Web Producer: Brad Maglinger
A study, from the National Institute on Aging, found that lab mice who fasted every other day had significant health benefits. But will it do the same for humans?
One group of mice ate every day, but their calorie intake was restricted. The study group ate only every other day, gorging themselves. Both groups took in the same amount of calories. Still, the fasting mice had both lower blood sugar and insulin levels, and they also maintained their weight throughout the study.
In a similar study, the fasting mice lowered both their blood pressure and resting heart rate. Researchers say it suggests skipping meals isn't bad for you. But that goes against what fitness trainers tell their clients, that fasting slows down your metabolism. And it's definitely not something you're going to hear a dietitian advise anytime soon.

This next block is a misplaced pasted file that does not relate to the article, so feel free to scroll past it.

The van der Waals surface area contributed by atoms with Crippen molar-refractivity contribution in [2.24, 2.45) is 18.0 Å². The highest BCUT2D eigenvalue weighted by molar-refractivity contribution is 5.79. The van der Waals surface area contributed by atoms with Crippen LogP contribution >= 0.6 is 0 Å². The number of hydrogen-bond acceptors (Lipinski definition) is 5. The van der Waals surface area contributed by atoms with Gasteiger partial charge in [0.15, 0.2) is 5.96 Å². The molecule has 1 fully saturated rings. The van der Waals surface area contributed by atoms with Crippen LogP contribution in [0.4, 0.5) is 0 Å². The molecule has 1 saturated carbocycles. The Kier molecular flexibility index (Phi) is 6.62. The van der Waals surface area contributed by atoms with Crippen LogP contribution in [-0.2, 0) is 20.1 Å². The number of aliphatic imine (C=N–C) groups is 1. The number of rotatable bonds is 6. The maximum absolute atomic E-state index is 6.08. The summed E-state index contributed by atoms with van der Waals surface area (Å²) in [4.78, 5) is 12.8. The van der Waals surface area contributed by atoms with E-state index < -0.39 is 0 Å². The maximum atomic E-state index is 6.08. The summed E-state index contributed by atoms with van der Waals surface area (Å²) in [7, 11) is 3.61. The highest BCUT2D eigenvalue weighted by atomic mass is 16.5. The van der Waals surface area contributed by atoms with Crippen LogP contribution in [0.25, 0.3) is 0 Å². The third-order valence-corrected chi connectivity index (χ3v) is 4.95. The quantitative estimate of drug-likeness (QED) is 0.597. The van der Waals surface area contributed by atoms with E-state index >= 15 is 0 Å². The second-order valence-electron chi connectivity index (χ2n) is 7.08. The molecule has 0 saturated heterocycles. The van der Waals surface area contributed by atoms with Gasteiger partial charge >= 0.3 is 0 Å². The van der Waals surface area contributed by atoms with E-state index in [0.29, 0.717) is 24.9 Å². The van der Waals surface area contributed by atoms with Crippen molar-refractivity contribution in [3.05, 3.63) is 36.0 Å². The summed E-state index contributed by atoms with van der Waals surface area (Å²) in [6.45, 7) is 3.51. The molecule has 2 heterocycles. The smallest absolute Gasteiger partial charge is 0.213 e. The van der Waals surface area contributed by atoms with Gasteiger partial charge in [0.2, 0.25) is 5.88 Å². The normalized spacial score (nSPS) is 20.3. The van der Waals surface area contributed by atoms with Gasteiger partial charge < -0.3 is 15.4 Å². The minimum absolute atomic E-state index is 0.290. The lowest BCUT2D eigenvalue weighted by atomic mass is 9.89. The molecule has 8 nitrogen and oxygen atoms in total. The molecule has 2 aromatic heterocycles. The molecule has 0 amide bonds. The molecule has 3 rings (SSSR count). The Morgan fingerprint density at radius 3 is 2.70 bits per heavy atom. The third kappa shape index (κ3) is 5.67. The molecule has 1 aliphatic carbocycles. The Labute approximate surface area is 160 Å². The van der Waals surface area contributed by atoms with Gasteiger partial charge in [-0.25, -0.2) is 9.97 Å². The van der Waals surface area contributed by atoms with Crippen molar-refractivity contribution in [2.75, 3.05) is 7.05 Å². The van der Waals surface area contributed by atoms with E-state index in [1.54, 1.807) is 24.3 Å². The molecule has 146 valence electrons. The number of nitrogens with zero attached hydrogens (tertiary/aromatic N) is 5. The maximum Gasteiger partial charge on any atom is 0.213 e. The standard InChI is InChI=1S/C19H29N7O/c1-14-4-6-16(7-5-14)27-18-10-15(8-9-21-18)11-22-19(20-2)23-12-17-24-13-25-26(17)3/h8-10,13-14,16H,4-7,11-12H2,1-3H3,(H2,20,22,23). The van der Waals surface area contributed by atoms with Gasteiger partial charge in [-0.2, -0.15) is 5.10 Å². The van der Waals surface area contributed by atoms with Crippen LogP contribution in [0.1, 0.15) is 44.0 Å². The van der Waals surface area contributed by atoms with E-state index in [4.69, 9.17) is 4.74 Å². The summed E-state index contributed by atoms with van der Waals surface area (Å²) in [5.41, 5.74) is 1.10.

Registered dietitian Marita Cohen said, "If you've got somebody young and healthy, no medical problems, they could probably do it with no big concern. But if you've got somebody whose diabetic or on diabetic medicines or anything like that, I'd be really leery of telling them, 'Oh, go fast a whole day.'"
The researchers say it's far too early to know what this study means for diabetics, or any human for that matter. But their early research indicates fasting may impose a mild stress on cells which makes them more efficient. So, forgoing food is like mini-workout for your cells.
"I don't know. I'd like to see a little a more definite information for this. I'd like to see human studies before I'd advocate it or recommend it to anybody else," said Cohen.
Cohen does like the idea of drastically changing your eating patterns. She says maybe it's not what you're eating, but when. She says the grazing diet makes more sense, eating smaller but more frequent meals over the course of the day.
In addition, researchers say the fasting mice were also better able to fend off a brain toxin that damages nerves in an area of the brain that's critical to memory and learning. It's a part of the brain that's associated with Alzheimer's. It possible that this study may have more far-reaching implications.